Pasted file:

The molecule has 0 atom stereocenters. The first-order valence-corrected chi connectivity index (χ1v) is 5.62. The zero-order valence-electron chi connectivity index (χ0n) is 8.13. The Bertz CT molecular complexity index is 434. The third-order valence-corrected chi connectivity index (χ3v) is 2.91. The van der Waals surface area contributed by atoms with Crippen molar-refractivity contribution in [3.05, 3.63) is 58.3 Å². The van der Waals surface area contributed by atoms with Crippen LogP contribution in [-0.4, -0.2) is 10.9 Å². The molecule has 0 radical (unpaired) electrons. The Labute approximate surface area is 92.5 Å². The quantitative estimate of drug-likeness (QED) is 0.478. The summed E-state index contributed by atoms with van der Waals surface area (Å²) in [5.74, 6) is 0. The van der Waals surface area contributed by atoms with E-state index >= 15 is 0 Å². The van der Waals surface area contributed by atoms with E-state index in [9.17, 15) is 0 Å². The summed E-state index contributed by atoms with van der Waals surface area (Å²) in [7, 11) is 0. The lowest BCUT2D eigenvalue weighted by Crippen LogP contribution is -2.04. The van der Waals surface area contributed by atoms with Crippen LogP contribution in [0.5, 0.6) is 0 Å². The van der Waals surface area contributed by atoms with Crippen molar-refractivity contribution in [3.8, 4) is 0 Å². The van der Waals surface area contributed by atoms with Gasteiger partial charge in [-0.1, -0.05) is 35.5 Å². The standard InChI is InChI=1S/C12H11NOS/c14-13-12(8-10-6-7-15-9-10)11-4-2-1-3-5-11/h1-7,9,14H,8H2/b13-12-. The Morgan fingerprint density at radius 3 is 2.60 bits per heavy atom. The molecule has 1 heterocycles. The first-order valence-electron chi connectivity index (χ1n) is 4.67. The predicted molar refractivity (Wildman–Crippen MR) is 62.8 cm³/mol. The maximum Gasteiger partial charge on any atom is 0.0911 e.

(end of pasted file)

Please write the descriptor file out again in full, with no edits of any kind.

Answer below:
The molecule has 0 atom stereocenters. The first-order valence-corrected chi connectivity index (χ1v) is 5.62. The zero-order valence-electron chi connectivity index (χ0n) is 8.13. The Bertz CT molecular complexity index is 434. The third-order valence-corrected chi connectivity index (χ3v) is 2.91. The van der Waals surface area contributed by atoms with Crippen molar-refractivity contribution in [3.05, 3.63) is 58.3 Å². The van der Waals surface area contributed by atoms with Crippen LogP contribution in [-0.4, -0.2) is 10.9 Å². The molecule has 0 radical (unpaired) electrons. The Labute approximate surface area is 92.5 Å². The quantitative estimate of drug-likeness (QED) is 0.478. The summed E-state index contributed by atoms with van der Waals surface area (Å²) in [5.74, 6) is 0. The van der Waals surface area contributed by atoms with E-state index >= 15 is 0 Å². The van der Waals surface area contributed by atoms with E-state index in [9.17, 15) is 0 Å². The summed E-state index contributed by atoms with van der Waals surface area (Å²) in [7, 11) is 0. The lowest BCUT2D eigenvalue weighted by Crippen LogP contribution is -2.04. The van der Waals surface area contributed by atoms with Crippen LogP contribution in [0.5, 0.6) is 0 Å². The van der Waals surface area contributed by atoms with Crippen molar-refractivity contribution in [3.8, 4) is 0 Å². The van der Waals surface area contributed by atoms with Gasteiger partial charge in [-0.1, -0.05) is 35.5 Å². The standard InChI is InChI=1S/C12H11NOS/c14-13-12(8-10-6-7-15-9-10)11-4-2-1-3-5-11/h1-7,9,14H,8H2/b13-12-. The Morgan fingerprint density at radius 3 is 2.60 bits per heavy atom. The molecule has 1 heterocycles. The first-order valence-electron chi connectivity index (χ1n) is 4.67. The predicted molar refractivity (Wildman–Crippen MR) is 62.8 cm³/mol. The maximum Gasteiger partial charge on any atom is 0.0911 e.